Vox Lux

December 17, 2018 by  
Filed under Kiko, Reviews

Starring: Natalie Portman, Jude Law, Raffey Cassidy
Directed by: Brady Corbet (“The Childhood of a Leader”)
Written by: Brady Corbet (“The Childhood of a Leader”)

Pop star Celeste Montgomery (Oscar winner Natalie Portman plays her as an adult) is doing everything possible to control her own destiny. She’s been doing so ever since tragedy struck when she was a teenager and despite the fact that her life may already be primed for a “predetermined destination.”

The setup to the satirical drama “Vox Lux” by actor-turned-director Brady Corbet (“The Childhood of a Leader”) is strange and hypnotic. As a devout teen, Celeste (Raffey Cassidy) survives a school shooting and later uses the experience to launch a successful career as a musician.

If the idea sounds a bit preposterous, it’s probably because Corbet means to say something contentious about the culture of celebrity in the 21st century. These days, all it takes to become famous is to create a YouTube channel or star in a sex tape or play a villain on a reality TV show, so why wouldn’t the same thing happen to a young girl who is shot in the head and decides to write a song to help ease her pain? Let’s be honest. Is it any more unbelievable than cast members from “The Real Housewives” or “Teen Moms” trending on Twitter?

In “Vox Lux,” Corbet introduces audiences to Celeste as a young girl — a girl “not all that special or conspicuously talented” — coming to terms with her newfound fame alongside her supportive sister Ellie (Stacy Martin) and unnamed manager (two-time Oscar nominee Jude Law). Her character arc during these formidable years is captivating — evolving from an innocent performer into a mainstream sellout.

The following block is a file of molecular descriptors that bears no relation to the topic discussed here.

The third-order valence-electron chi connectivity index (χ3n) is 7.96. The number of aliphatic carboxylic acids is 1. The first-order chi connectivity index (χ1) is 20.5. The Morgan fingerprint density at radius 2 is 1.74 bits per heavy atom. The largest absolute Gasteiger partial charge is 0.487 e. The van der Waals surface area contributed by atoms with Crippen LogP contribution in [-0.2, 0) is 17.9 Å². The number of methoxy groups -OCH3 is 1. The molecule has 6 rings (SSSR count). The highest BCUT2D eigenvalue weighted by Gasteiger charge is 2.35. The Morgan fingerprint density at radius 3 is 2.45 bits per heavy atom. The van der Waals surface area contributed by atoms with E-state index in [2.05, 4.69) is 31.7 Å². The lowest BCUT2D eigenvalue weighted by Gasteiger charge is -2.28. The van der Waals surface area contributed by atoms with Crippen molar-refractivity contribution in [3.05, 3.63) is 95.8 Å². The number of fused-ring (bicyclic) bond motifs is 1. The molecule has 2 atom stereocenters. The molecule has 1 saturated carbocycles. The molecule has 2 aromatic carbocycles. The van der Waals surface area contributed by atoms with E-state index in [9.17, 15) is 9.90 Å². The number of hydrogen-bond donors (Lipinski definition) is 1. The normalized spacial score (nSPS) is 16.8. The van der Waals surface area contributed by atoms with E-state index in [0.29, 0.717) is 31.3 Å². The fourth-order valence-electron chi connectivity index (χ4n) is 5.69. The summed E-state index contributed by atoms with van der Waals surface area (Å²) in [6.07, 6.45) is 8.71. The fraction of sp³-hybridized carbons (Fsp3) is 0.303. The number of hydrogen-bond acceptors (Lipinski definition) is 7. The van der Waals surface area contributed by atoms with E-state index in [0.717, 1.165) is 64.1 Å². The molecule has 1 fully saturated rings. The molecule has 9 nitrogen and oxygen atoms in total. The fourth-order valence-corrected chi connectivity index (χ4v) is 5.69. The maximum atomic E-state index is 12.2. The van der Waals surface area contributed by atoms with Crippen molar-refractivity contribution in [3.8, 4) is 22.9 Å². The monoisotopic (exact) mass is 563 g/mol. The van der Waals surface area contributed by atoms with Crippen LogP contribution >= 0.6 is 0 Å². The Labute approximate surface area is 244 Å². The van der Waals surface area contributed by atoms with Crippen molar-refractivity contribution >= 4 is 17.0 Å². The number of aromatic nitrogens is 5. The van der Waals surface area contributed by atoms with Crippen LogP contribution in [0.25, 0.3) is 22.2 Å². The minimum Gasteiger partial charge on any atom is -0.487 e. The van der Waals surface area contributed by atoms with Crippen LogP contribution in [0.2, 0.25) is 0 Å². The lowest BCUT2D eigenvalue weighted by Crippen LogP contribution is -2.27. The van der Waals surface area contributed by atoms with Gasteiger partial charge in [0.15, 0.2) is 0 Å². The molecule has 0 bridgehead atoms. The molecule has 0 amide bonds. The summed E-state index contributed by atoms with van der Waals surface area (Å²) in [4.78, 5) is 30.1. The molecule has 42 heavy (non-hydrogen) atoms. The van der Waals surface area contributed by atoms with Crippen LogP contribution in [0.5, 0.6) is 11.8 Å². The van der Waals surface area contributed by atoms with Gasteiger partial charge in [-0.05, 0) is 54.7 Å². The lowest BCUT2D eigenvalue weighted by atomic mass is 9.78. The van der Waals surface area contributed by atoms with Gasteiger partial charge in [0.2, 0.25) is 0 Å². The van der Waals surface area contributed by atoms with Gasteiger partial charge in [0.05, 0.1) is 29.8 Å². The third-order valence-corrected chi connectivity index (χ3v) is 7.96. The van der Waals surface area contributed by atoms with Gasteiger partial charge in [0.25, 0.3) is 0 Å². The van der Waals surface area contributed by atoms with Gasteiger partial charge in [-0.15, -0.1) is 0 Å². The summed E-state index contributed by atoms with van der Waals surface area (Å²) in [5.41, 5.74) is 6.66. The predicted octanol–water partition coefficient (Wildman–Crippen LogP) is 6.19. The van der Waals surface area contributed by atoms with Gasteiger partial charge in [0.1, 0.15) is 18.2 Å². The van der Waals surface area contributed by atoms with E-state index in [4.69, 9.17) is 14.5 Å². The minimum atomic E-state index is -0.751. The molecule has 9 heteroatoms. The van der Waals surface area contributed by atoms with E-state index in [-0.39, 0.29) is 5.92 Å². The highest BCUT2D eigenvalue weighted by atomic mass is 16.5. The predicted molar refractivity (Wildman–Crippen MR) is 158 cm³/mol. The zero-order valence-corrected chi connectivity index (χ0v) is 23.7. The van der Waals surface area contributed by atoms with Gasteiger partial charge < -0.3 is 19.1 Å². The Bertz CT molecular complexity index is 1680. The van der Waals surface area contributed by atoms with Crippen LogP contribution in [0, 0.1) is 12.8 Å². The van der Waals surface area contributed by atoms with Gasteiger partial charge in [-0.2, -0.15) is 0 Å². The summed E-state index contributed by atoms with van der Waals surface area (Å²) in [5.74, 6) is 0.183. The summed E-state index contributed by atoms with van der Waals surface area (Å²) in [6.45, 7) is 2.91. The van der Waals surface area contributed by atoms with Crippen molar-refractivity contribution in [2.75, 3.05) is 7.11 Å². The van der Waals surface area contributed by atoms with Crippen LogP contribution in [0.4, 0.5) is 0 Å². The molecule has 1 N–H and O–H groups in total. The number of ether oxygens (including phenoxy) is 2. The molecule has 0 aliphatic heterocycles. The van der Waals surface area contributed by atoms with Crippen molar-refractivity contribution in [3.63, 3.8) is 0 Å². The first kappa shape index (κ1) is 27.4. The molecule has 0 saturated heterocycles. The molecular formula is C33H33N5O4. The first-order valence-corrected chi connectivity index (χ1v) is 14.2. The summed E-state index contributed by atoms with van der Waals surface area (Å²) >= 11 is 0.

Divided into two acts, we meet Portman in “Act 2: Regenesis” as a seasoned and cynical 31-year-old superstar raising her daughter Albertine (also played by Cassidy) in an industry she loves and despises for different reasons. When another tragic event takes place halfway across the globe that is connected to one of Celeste’s music videos, she is forced to reevaluate the circumstances that brought her to a place where fantasy and catastrophe go hand in hand.

Ambitious to a fault, “Vox Lux” feels otherworldly. Corbet still has a long way to go as a filmmaker, but it’s inspiring to see someone take risks so early in their career.

Ep. 111 – Annihilation, Game Night

February 28, 2018 by  
Filed under Podcast

This week on The CineSnob Podcast, Cody and Jerrod review “Annihilation” and “Game Night.” The guys are also baffled by James Gunn’s revelation that Baby Groot isn’t Groot reincarnated, but actually Groot’s son.

Click here to download the episode!

Jackie

December 23, 2016 by  
Filed under Kiko, Reviews

Starring: Natalie Portman, Peter Sarsgaard, Greta Gerwig
Directed by: Pablo Larraín (“No”)
Written by: Noah Oppenheim (“The Maze Runner”)

Oscar-winning actress Natalie Portman (“Black Swan”) is going for gold again as she portrays First Lady Jacqueline Kennedy following the assassination of President John F. Kennedy in 1963. Directed by Chilean filmmaker Pablo Larrain, the drama is shot beautifully by cinematographer Stephanes Fontaine, and the haunting score by composer Mica Levi drives home the grief felt through the entire picture. The film, however, begins and ends with Portman’s powerful performance, as she masks her pain with poise and attempts to uphold the legacy of her husband even during the darkest of days.